emerging mental health systems in low- and middle-income countries


low and middle income countries


Mental Health Gap Action Program


posttraumatic stress disorder


primary health care


  1. Lewis M. Tackling healthcare corruption and governance woes in developing countries. Washington DC: Center for Global Development; 2006.

    Google Scholar 

  2. World Health Organization. Department of mental health and substance dependence, non-communicable diseases and mental health. Geneva: World Health Organization; 2011.

    Google Scholar 

  3. Thornicroft G, Alem A, Santos RAD, Barley Drake E, et al. World Psychiatry. 2010;2010(9):67–77.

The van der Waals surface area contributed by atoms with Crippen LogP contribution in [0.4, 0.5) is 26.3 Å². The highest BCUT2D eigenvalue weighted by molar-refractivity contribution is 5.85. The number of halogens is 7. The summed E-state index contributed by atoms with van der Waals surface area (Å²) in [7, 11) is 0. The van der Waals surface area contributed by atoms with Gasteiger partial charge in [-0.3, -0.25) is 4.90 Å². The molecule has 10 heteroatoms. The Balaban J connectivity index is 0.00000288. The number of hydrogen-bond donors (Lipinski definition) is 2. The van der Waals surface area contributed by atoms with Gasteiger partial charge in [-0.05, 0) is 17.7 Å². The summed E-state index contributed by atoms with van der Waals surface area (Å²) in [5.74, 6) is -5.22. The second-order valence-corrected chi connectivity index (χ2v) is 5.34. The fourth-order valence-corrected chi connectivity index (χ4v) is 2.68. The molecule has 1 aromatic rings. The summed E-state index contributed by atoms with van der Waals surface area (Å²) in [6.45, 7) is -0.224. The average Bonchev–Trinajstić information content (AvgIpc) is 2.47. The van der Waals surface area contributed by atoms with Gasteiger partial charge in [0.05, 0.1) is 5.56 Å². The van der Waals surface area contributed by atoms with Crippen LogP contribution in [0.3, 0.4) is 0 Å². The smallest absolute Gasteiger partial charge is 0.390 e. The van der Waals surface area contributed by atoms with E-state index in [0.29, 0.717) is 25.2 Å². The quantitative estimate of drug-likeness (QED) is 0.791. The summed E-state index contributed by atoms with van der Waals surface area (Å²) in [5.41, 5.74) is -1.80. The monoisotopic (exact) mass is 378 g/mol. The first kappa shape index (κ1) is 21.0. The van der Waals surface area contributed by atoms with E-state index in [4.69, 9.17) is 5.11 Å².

Article  Google Scholar 

  4. Patel V, Kleinman A. Poverty and common mental disorders in developing countries. Bull World Health Organ. 2003;81(8):609–15.

    PubMed  PubMed Central  Google Scholar 

  5. World Health Organization. Department of mental health and substance dependence, non-communicable diseases and mental health. Geneva: World Health Organization; 2003.

    Google Scholar 

  6. Marais DL, Petersen I. Health system governance to support integrated mental health care in South Africa: challenges and opportunities. Int J Ment Health Syst. 2015;9:14. doi:10.1186/s13033-015-0004-z.

    Article  PubMed  PubMed Central  Google Scholar 

  7. World Health Organization. The global burden of disease: 2004 update. Geneva: World Health Organization; 2004.

    Google Scholar 

  8. Roberts B, Ocaka KF, Browne J, Oyok T, Sondorp E. Factors associated with post- traumatic stress disorder and depression amongst internally displaced persons in northern Uganda. BMC Psychiatry. 2008;8:38.

    Article  PubMed  PubMed Central  Google Scholar